> > like it it took at least 340ms for the buffer IO to complete after
> > it was issued.
> 
> OK, so xfslogd is writing the log, which frees up log buffers.
> Meanwhile xfsconvertd is waiting on a free buffer so it can write more
> to the log correct? 

No. The xfslogd runs both metadata buffer and log buffer IO
completion processing - it does not write to the log. In this case,
xfsconvertd is waiting for a metadata buffer IO completion
processing to unlock the buffer (metadata buffers are locked over IO
so they are not modified during writeback) because it needs to use
that metadata buffer in the transaction.

Log buffers and metadata buffers are very different in behaviour and
lifecycle.

> I get why you suggest increasing logbsize but I'm curious why I don't
> see any difference.  Could it be because I always end up running out
> of log buffers during writeback even at 256k so some of the I/O gets
> stalled anyway?  Maybe increasing the logbsize increases the threshold
> of the amount of data I can writeback before I see a spike?

The cause of this latency event is not at all related to the log
buffer size, which is why changing the size of the buffer will not
prevent it.

> 
> > And so the delay you app saw was ~320ms. Basically, it blocked
> > waiting for an IO to complete. I don't think there is anything we ca
> > really do from a filesystem point of view to avoid that - we cannot
> > avoid metadata buffer writeback indefinitely.
> 
> One more bit of information which may be relevant here is that since I
> see these latencies during writeback I've increased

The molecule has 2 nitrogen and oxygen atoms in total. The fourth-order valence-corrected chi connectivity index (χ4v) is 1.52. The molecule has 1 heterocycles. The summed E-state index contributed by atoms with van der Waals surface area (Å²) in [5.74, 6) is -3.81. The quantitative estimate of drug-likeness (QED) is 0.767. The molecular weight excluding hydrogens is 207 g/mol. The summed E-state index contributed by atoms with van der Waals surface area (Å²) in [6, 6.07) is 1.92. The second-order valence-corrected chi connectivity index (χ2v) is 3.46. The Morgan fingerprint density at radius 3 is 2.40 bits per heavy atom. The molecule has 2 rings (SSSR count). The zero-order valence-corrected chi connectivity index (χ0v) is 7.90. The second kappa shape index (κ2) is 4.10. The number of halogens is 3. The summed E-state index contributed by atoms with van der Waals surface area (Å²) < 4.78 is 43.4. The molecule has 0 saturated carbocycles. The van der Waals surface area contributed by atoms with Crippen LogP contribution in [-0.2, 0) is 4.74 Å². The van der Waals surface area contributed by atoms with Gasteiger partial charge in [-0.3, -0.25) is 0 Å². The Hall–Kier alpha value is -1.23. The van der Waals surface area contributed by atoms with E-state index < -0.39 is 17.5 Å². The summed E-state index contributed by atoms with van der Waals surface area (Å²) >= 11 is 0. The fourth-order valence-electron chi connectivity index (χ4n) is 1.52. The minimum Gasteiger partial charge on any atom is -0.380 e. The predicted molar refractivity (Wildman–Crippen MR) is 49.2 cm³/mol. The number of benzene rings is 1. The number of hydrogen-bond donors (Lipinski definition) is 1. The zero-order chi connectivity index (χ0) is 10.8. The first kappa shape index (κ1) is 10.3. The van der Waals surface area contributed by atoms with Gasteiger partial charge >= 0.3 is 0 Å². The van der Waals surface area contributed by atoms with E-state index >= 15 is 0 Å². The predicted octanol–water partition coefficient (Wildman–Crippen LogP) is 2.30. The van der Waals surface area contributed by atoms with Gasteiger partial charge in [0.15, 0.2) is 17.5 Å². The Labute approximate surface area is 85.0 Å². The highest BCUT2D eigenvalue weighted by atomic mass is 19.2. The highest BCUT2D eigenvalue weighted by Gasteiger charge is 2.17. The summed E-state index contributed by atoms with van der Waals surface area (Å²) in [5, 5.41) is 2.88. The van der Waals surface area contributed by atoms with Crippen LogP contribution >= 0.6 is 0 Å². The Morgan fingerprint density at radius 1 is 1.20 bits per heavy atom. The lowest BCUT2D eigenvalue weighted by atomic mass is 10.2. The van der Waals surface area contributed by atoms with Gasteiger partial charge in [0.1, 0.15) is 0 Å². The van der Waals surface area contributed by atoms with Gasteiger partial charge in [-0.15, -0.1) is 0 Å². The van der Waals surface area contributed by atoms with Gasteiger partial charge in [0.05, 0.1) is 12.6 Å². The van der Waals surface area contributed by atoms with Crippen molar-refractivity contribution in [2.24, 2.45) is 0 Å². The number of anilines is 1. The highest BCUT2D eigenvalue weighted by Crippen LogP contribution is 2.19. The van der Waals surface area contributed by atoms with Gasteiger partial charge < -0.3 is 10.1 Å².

> vm.dirty_writeback_centisecs from the default 500 to 30000.

Sure - you see the latency during writeback, so it's no surprise it
happens less often when you increase the writeback period.

> I'm OK
> with loosing 5 minutes of data in the event of a crash, and at our
> data rates we still stay well below the vm.dirty_background_ratio.
> This does improve the spikes (I only see them every 5 min) but
> intuitively this seems like might actually make the magnitude of the
> delays larger since there is more to write back.  Strangely from my
> point of view it doesn't seem to increase the magnitude of the spikes,

Because you're still only being held up by waiting for a single
metadata buffer completion?

FWIW, if you can work out the magic necessary (perhaps systemtap) it
woul dbe really interesting to know whether it is the same buffer
that is causing the latency every time (i.e. get the bp->b_bn field
from the metadata buffer). With the block number, we can use xfs_db
to dig out what the buffer actually is....

Cheers,

Dave.
-- 
Dave Chinner
david@xxxxxxxxxxxxx